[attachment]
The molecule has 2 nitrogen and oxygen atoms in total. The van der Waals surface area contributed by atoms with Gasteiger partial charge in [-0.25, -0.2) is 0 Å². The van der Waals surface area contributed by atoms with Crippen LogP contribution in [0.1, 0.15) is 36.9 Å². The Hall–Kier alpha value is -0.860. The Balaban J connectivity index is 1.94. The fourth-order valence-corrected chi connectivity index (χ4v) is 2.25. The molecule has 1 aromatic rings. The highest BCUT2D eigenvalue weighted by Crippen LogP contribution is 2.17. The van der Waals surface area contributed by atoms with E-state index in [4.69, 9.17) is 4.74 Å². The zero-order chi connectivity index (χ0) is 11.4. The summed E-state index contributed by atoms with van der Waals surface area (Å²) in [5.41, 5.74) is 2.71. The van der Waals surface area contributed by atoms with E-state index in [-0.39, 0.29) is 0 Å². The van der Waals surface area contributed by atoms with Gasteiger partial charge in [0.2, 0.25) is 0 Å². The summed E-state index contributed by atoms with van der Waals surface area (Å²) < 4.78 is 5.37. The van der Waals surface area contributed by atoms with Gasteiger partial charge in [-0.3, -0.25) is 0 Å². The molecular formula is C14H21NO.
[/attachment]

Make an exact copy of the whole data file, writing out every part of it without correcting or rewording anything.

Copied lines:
The molecule has 2 nitrogen and oxygen atoms in total. The van der Waals surface area contributed by atoms with Gasteiger partial charge in [-0.25, -0.2) is 0 Å². The van der Waals surface area contributed by atoms with Crippen LogP contribution in [0.1, 0.15) is 36.9 Å². The Hall–Kier alpha value is -0.860. The Balaban J connectivity index is 1.94. The fourth-order valence-corrected chi connectivity index (χ4v) is 2.25. The molecule has 1 aromatic rings. The highest BCUT2D eigenvalue weighted by Crippen LogP contribution is 2.17. The van der Waals surface area contributed by atoms with E-state index in [4.69, 9.17) is 4.74 Å². The zero-order chi connectivity index (χ0) is 11.4. The summed E-state index contributed by atoms with van der Waals surface area (Å²) in [5.41, 5.74) is 2.71. The van der Waals surface area contributed by atoms with E-state index in [-0.39, 0.29) is 0 Å². The van der Waals surface area contributed by atoms with Gasteiger partial charge in [0.2, 0.25) is 0 Å². The summed E-state index contributed by atoms with van der Waals surface area (Å²) < 4.78 is 5.37. The van der Waals surface area contributed by atoms with Gasteiger partial charge in [-0.3, -0.25) is 0 Å². The molecular formula is C14H21NO.